Regardless, Hensley’s insurance offered one more hiccup.
Her policy disallows coverage for any out-of-network charges, and Insight Labs is considered out-of-network with Cigna, according to Hensley.
It’s why Hensley’s EOB indicated she might owe the total amount charged.
Of course, there was at least one more wrinkle to sort through, however.
Someone always pays
Recently, and after repeated denials of our interview requests, 9Wants to Know paid an unannounced visit to Golden-based Insight Labs with Hensley in order to understand more about the $6,250 charge.
There a nice lab technician told us we needed to contact the director of the lab, Justin Simons.
“We have already,” I replied. “He’s not calling me back.”
I then said Hensley, according to her insurance company, was still on the hook for the $6,250 charge.
That’s when he told us, on camera, “More than likely we’ll just be losing money on it.”
It was an answer that seemed to mesh with Insight’s own brochure that said, “Insight Laboratories… does not take actions that will negatively affect the patient or guarantor’s credit history.”
The lab doesn’t seem particularly interested in collecting money from people who can’t afford to pay.
A few days later, a spokesperson for the lab emailed me a statement telling me Hensley wouldn’t have to pay a dime. “As far as the cost to the patient – there is none. The services the patient received at the Insight lab will not be billed to them. Insight does not pursue collections in cases where the insurance is denying coverage.”
Colorado law specifically prohibits health care providers from waiving deductibles or copayments as a matter of “regular business practice.”
Attorney Harry Nelson said companies like Insight run the risk of violating the law when they simply forgive patient’s bills as a matter of routine business practice. Laws, like the one in Colorado, try to make patients have, in essence, some skin in the game in order to prevent them from always going with the more costly option.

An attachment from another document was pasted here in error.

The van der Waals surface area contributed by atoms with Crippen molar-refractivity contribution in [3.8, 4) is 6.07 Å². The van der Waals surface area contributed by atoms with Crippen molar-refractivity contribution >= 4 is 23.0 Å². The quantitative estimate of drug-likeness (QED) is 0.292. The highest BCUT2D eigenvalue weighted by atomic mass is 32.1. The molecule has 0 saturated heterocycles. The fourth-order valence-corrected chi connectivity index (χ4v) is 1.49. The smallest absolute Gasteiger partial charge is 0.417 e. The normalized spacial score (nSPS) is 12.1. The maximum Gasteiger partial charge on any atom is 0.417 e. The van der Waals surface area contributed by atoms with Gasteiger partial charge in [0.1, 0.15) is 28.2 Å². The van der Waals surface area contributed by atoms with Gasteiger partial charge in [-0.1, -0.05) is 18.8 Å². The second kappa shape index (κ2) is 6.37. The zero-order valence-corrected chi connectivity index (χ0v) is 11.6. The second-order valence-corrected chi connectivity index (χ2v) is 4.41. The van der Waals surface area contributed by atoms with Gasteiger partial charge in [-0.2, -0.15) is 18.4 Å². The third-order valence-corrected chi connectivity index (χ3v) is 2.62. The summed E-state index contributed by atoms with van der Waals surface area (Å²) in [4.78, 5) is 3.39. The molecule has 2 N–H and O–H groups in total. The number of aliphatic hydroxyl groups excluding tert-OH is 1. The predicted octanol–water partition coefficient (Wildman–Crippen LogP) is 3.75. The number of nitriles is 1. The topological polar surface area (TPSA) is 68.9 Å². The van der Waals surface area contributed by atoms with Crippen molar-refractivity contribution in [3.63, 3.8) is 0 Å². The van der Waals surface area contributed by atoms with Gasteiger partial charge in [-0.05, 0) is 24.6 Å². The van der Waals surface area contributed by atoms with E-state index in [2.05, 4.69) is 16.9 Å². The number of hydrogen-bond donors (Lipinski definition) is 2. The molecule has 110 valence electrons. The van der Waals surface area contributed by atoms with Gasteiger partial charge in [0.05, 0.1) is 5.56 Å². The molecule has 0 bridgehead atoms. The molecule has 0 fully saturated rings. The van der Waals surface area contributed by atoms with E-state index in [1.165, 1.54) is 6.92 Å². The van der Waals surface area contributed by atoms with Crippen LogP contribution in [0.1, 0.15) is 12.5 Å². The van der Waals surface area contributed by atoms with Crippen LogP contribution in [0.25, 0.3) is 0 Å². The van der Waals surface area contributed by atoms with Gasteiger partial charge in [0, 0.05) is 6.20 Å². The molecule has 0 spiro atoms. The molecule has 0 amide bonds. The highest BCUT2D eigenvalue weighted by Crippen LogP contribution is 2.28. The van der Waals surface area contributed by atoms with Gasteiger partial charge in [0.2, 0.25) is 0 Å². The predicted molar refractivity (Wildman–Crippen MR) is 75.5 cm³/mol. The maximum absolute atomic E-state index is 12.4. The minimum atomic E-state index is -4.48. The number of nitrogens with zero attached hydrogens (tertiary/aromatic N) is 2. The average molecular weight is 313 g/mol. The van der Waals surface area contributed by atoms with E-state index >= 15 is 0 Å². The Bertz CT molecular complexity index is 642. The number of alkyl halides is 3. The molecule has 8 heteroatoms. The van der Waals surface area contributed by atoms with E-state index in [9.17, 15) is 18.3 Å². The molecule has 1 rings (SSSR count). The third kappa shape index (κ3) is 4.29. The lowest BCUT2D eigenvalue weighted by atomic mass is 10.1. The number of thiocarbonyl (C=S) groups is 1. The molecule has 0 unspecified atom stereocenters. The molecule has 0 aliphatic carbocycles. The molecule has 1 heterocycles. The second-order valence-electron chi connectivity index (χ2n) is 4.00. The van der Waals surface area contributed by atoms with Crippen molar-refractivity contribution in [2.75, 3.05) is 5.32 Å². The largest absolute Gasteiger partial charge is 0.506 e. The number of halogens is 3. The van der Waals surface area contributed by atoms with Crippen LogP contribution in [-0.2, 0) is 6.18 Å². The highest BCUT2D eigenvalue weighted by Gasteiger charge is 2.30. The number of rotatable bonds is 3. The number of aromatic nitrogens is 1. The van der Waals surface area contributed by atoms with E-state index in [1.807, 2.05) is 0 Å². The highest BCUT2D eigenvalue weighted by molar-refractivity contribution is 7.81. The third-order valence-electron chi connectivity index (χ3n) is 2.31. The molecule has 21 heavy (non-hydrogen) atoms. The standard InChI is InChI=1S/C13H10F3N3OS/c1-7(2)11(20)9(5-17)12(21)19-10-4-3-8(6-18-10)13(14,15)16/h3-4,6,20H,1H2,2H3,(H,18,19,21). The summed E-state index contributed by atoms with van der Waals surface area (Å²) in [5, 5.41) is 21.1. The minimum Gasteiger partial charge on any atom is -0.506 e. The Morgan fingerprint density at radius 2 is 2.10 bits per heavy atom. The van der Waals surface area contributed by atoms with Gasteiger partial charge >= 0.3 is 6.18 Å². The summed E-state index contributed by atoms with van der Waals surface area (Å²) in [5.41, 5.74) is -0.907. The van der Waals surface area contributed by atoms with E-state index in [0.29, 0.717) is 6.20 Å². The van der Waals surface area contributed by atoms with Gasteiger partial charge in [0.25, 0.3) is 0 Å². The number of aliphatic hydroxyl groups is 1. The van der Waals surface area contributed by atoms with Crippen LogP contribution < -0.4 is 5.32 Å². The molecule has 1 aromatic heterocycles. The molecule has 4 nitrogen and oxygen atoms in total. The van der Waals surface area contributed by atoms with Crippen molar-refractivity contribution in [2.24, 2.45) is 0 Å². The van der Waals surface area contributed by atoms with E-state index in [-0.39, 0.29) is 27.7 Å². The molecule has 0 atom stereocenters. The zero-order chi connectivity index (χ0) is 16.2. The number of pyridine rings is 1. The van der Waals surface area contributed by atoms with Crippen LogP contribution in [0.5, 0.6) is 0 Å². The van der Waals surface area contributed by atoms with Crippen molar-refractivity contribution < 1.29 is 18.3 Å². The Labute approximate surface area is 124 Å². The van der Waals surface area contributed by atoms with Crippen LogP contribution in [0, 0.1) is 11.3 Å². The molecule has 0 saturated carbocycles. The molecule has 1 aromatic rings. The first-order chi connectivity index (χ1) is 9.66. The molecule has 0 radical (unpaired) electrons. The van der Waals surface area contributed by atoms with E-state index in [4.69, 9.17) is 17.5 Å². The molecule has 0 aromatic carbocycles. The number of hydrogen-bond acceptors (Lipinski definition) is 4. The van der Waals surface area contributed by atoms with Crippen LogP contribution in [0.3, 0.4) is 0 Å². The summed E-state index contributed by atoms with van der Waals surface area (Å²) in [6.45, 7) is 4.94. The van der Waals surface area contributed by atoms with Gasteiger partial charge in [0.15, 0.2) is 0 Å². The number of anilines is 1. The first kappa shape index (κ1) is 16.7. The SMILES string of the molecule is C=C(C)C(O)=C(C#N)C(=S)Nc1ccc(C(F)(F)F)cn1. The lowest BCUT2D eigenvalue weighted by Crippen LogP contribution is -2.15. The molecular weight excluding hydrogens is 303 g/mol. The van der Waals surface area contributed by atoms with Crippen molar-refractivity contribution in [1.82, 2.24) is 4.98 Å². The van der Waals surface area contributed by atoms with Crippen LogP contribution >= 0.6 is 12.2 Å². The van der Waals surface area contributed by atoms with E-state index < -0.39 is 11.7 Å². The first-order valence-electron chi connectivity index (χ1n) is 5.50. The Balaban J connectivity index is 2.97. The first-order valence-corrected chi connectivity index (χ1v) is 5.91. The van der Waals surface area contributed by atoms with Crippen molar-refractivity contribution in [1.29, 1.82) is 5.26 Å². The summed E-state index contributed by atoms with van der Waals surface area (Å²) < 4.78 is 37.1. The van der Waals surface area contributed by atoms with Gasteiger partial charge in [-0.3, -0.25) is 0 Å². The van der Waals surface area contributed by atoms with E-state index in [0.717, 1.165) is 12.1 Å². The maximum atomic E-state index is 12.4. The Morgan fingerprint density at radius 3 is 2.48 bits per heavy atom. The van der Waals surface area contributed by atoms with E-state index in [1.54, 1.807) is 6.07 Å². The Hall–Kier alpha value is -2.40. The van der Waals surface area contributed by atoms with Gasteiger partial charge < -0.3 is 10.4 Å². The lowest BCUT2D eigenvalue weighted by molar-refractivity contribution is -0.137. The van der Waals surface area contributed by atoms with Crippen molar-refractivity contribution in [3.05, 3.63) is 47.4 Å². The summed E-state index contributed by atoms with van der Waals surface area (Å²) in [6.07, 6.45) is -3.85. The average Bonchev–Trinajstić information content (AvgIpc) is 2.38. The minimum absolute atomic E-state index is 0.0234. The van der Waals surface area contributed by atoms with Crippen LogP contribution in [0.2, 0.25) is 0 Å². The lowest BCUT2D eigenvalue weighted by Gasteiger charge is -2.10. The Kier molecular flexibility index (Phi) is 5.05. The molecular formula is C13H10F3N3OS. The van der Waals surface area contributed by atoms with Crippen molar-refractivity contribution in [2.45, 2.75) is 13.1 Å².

Any hint that a patient’s bill will be forgiven might run counter to that.
“It’s telegraphing to the patient that [the bill] ‘is not going to be your problem. We’ll take what we can get from the insurance company and move on.’ That’s what insurance companies consider fraud,” he said.
Heather Wilson, a spokesperson for Insight, told 9Wants to Know in an email that Colorado’s law “applies to Medicare. This was not a Medicare situation.”
When informed that Colorado’s law also applies to private insurance, Wilson told us, “I talked to a lawyer – [Insight] is in compliance with the law.”
She wouldn’t elaborate.
So why the big hullabaloo if no one is going to have pay Hensley’s bill? As we found, what happened to Hensley is happening over and over again, and sometimes someone does pick up the tab.
Like you and me, for example.
It appears private insurance companies are well on their way toward fighting back against possible misuse in the system.
When we informed Cigna that it paid more than $3,800 of a 2015 bill we reviewed, a spokesperson informed us that since 2015 Cigna has limited the amount of urine testing it’ll cover.